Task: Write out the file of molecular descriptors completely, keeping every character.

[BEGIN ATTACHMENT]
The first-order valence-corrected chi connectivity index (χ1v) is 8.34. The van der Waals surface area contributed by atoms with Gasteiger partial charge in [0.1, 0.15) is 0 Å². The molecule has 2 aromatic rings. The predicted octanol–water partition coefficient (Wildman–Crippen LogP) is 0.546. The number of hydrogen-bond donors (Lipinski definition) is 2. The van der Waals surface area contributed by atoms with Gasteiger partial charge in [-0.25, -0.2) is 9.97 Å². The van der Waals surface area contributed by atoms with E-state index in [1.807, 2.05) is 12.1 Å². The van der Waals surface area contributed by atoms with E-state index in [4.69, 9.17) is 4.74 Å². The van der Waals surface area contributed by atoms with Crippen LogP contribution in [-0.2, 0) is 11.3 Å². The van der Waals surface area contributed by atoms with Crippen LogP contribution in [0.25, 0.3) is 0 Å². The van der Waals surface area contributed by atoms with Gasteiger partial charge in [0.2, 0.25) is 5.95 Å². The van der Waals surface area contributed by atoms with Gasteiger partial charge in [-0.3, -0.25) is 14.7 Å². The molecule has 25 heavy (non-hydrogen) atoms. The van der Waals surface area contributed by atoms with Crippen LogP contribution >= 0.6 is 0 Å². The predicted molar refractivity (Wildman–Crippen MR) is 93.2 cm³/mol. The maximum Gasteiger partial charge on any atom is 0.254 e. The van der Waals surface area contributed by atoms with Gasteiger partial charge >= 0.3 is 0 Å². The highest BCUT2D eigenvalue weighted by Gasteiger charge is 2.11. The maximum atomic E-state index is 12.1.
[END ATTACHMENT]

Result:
The first-order valence-corrected chi connectivity index (χ1v) is 8.34. The van der Waals surface area contributed by atoms with Gasteiger partial charge in [0.1, 0.15) is 0 Å². The molecule has 2 aromatic rings. The predicted octanol–water partition coefficient (Wildman–Crippen LogP) is 0.546. The number of hydrogen-bond donors (Lipinski definition) is 2. The van der Waals surface area contributed by atoms with Gasteiger partial charge in [-0.25, -0.2) is 9.97 Å². The van der Waals surface area contributed by atoms with E-state index in [1.807, 2.05) is 12.1 Å². The van der Waals surface area contributed by atoms with E-state index in [4.69, 9.17) is 4.74 Å². The van der Waals surface area contributed by atoms with Crippen LogP contribution in [-0.2, 0) is 11.3 Å². The van der Waals surface area contributed by atoms with Crippen LogP contribution in [0.25, 0.3) is 0 Å². The van der Waals surface area contributed by atoms with Gasteiger partial charge in [0.2, 0.25) is 5.95 Å². The van der Waals surface area contributed by atoms with Gasteiger partial charge in [-0.3, -0.25) is 14.7 Å². The molecule has 25 heavy (non-hydrogen) atoms. The van der Waals surface area contributed by atoms with Crippen LogP contribution >= 0.6 is 0 Å². The predicted molar refractivity (Wildman–Crippen MR) is 93.2 cm³/mol. The maximum Gasteiger partial charge on any atom is 0.254 e. The van der Waals surface area contributed by atoms with Gasteiger partial charge >= 0.3 is 0 Å². The highest BCUT2D eigenvalue weighted by Gasteiger charge is 2.11. The maximum atomic E-state index is 12.1.